“The World Health Organization has long established that 90% of our health is socially determined,” Berzin continues. “It means that what you eat, how you move, your relationships with other people, your environment, the toxins you’re exposed to, whether or not you have positive mental health practices or not—those things are all determining 90% of your health. Only 10% is actually in any way determined by interactions with the medical system: doctors, drugs, procedures. Yet, in medicine, we only look at the 10%. So, we’re ignoring 90% of you. Parsley is here to bridge that gap.”
The doctors at Parsley get to know you—both because you visit more regularly (and hang out to grab a coffee, tea or kombucha—all of which which are free for members) and because members encouraged to provide input through detailed surveys, conversations, testing and analytics. Being a Parsley member requires a lot more of your time than being a doctor’s patient and, to get the most out of the experience, you have to be ready to put a lot in. The team will work with you to improve your health and, more broadly, life.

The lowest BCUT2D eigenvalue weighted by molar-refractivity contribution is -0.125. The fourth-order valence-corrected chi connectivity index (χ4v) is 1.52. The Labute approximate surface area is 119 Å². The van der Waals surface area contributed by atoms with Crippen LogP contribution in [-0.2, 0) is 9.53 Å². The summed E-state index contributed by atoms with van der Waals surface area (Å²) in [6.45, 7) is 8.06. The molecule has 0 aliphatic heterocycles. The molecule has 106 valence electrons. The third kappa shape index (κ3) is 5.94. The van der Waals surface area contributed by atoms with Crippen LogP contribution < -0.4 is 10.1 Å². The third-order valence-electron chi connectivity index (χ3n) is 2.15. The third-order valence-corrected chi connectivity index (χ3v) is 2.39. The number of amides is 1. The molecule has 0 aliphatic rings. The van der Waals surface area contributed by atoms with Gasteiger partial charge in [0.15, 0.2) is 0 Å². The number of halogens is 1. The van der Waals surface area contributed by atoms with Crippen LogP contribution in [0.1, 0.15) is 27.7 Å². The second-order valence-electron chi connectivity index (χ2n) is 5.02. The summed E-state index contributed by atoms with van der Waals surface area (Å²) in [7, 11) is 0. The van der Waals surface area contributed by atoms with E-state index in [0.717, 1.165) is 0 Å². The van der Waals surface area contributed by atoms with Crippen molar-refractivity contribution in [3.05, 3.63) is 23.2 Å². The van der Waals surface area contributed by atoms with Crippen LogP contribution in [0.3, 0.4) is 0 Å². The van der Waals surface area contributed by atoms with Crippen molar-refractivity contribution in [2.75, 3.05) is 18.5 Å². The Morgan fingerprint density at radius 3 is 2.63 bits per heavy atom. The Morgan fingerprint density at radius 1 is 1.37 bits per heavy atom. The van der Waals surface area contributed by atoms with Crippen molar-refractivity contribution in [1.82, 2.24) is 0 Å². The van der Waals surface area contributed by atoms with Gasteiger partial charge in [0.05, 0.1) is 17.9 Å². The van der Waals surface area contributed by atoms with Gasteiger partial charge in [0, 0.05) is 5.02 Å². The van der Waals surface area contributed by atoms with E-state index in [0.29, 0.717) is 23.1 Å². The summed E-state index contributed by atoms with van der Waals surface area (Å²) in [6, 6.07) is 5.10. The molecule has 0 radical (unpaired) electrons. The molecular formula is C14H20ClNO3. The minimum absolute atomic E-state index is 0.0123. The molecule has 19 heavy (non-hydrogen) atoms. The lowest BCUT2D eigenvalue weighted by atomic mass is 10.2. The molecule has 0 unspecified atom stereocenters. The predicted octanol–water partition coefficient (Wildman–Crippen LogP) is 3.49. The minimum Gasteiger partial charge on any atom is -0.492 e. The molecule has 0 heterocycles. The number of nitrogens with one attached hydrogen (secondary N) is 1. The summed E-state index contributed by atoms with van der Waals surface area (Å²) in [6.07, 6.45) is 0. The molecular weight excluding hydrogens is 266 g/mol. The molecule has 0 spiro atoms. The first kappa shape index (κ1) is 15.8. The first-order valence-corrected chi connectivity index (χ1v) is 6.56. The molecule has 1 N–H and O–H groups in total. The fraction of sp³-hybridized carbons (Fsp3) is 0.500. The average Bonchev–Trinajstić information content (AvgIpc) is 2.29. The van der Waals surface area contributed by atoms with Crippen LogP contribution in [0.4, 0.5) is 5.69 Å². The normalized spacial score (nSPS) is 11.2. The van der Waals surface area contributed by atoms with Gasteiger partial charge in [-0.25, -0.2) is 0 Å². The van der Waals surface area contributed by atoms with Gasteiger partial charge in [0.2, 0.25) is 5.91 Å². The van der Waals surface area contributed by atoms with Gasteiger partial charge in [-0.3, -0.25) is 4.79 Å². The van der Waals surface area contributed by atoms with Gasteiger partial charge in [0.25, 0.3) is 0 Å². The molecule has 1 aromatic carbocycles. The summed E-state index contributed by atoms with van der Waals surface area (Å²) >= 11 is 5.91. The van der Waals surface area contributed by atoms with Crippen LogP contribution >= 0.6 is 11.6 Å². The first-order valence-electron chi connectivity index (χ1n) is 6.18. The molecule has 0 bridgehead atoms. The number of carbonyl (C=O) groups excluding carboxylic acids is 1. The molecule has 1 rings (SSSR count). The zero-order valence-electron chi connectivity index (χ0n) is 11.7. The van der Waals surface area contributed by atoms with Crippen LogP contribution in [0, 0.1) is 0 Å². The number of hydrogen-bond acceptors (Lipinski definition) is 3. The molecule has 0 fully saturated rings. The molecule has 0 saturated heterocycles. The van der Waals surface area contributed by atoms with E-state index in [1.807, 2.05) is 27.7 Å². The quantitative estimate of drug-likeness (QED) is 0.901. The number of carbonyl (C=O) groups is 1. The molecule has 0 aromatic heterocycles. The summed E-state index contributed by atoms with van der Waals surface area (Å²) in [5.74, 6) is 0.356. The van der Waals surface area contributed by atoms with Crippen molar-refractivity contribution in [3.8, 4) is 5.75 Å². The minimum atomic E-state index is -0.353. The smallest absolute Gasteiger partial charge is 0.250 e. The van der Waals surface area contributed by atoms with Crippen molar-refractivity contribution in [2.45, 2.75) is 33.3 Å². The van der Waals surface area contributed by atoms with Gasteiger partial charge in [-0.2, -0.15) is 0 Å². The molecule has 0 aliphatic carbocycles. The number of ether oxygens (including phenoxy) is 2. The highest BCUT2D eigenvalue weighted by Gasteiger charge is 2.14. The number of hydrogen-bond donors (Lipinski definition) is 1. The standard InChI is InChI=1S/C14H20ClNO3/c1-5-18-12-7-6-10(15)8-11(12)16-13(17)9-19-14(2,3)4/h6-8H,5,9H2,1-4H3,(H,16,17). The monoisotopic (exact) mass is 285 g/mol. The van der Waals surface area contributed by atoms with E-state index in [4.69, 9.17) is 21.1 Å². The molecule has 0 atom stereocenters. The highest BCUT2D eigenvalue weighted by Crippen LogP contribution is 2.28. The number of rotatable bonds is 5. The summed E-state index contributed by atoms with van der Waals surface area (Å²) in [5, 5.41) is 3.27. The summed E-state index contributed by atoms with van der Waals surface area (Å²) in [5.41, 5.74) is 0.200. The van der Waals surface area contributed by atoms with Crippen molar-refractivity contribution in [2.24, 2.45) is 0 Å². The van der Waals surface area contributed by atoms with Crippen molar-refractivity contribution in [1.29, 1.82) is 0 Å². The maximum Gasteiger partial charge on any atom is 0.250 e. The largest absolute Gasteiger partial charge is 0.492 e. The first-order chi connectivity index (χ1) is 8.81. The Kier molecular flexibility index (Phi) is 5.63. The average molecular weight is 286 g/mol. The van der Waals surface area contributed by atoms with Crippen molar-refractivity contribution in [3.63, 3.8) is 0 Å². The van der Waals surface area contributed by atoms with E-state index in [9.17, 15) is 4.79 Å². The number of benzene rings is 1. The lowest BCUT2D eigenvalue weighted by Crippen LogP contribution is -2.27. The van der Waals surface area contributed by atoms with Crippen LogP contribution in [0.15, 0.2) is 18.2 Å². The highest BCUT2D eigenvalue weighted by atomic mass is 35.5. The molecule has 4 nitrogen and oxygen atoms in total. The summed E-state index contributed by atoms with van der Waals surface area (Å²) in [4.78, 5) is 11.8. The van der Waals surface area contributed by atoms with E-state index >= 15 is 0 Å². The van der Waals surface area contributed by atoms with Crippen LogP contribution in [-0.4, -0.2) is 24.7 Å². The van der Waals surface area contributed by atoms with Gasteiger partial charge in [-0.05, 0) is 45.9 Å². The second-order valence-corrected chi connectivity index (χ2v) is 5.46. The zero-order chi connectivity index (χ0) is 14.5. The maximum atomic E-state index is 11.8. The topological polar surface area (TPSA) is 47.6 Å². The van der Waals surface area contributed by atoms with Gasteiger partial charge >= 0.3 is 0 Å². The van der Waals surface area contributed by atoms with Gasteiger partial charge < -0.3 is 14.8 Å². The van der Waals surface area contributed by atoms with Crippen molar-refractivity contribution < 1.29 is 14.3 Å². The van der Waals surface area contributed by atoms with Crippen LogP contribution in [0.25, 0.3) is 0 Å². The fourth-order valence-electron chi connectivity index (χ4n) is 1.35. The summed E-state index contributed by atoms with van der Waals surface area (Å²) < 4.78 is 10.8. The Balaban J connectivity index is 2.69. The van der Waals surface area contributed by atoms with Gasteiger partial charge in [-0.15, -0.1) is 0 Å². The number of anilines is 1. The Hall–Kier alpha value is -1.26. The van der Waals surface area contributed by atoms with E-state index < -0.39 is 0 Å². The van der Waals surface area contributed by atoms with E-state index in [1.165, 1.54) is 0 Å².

“You shouldn’t have to choose between a doctor who understands all of you, and the doctor who understands cutting-edge medicine. We really need them all to be in the same place,” Berzin says. “There’s research showing that a doctor who knows you can improve outcomes, reduce costs and improve satisfaction.”
The innovative approach to care isn’t the only forward-thinking plan at work for Parsley. Their space is well-designed. The office looks nothing like a traditional doctor’s office. The waiting room features an abundance of plants, the better part of a full kitchen, beautiful furniture and lighting and much more.
“Design helps to amplify all of the work we’re doing across the entire experience,” the company’s head of design Day Jiménez tells us. “You come to the space and both feel happier and healthier, but also learn from your experience while being there,” Jiménez continues. “We really want the space to impact members.”